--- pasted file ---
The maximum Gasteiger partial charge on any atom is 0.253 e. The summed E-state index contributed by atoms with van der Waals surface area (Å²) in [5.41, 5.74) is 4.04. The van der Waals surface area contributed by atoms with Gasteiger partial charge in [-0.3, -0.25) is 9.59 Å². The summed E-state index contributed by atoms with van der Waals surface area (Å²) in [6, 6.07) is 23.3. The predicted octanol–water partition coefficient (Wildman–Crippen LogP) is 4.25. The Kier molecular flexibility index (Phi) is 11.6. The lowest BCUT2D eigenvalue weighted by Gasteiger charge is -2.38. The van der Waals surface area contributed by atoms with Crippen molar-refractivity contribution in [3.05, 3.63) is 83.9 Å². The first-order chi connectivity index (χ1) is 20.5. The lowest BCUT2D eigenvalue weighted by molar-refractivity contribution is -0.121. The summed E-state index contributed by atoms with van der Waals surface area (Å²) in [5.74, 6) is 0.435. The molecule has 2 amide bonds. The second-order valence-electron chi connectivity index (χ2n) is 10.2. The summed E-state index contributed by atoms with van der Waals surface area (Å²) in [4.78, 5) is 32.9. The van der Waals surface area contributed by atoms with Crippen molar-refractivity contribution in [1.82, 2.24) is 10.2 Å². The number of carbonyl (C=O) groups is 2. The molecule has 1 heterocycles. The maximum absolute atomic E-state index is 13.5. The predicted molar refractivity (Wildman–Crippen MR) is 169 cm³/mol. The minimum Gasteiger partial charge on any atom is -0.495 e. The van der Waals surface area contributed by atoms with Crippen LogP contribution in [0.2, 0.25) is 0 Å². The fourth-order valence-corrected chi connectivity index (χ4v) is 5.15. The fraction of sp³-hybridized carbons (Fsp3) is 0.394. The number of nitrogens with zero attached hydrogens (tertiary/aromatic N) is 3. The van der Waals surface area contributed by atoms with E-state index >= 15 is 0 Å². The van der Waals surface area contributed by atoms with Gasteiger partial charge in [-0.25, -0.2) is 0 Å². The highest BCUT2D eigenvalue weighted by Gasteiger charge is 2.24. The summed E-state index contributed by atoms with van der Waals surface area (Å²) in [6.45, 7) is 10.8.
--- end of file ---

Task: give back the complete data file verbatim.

The maximum Gasteiger partial charge on any atom is 0.253 e. The summed E-state index contributed by atoms with van der Waals surface area (Å²) in [5.41, 5.74) is 4.04. The van der Waals surface area contributed by atoms with Gasteiger partial charge in [-0.3, -0.25) is 9.59 Å². The summed E-state index contributed by atoms with van der Waals surface area (Å²) in [6, 6.07) is 23.3. The predicted octanol–water partition coefficient (Wildman–Crippen LogP) is 4.25. The Kier molecular flexibility index (Phi) is 11.6. The lowest BCUT2D eigenvalue weighted by Gasteiger charge is -2.38. The van der Waals surface area contributed by atoms with Crippen molar-refractivity contribution in [3.05, 3.63) is 83.9 Å². The first-order chi connectivity index (χ1) is 20.5. The lowest BCUT2D eigenvalue weighted by molar-refractivity contribution is -0.121. The summed E-state index contributed by atoms with van der Waals surface area (Å²) in [5.74, 6) is 0.435. The molecule has 2 amide bonds. The second-order valence-electron chi connectivity index (χ2n) is 10.2. The summed E-state index contributed by atoms with van der Waals surface area (Å²) in [4.78, 5) is 32.9. The van der Waals surface area contributed by atoms with Crippen molar-refractivity contribution in [1.82, 2.24) is 10.2 Å². The number of carbonyl (C=O) groups is 2. The molecule has 1 heterocycles. The maximum absolute atomic E-state index is 13.5. The predicted molar refractivity (Wildman–Crippen MR) is 169 cm³/mol. The minimum Gasteiger partial charge on any atom is -0.495 e. The van der Waals surface area contributed by atoms with Crippen LogP contribution in [0.2, 0.25) is 0 Å². The fourth-order valence-corrected chi connectivity index (χ4v) is 5.15. The fraction of sp³-hybridized carbons (Fsp3) is 0.394. The number of nitrogens with zero attached hydrogens (tertiary/aromatic N) is 3. The van der Waals surface area contributed by atoms with E-state index >= 15 is 0 Å². The van der Waals surface area contributed by atoms with Gasteiger partial charge in [-0.25, -0.2) is 0 Å². The highest BCUT2D eigenvalue weighted by Gasteiger charge is 2.24. The summed E-state index contributed by atoms with van der Waals surface area (Å²) in [6.45, 7) is 10.8.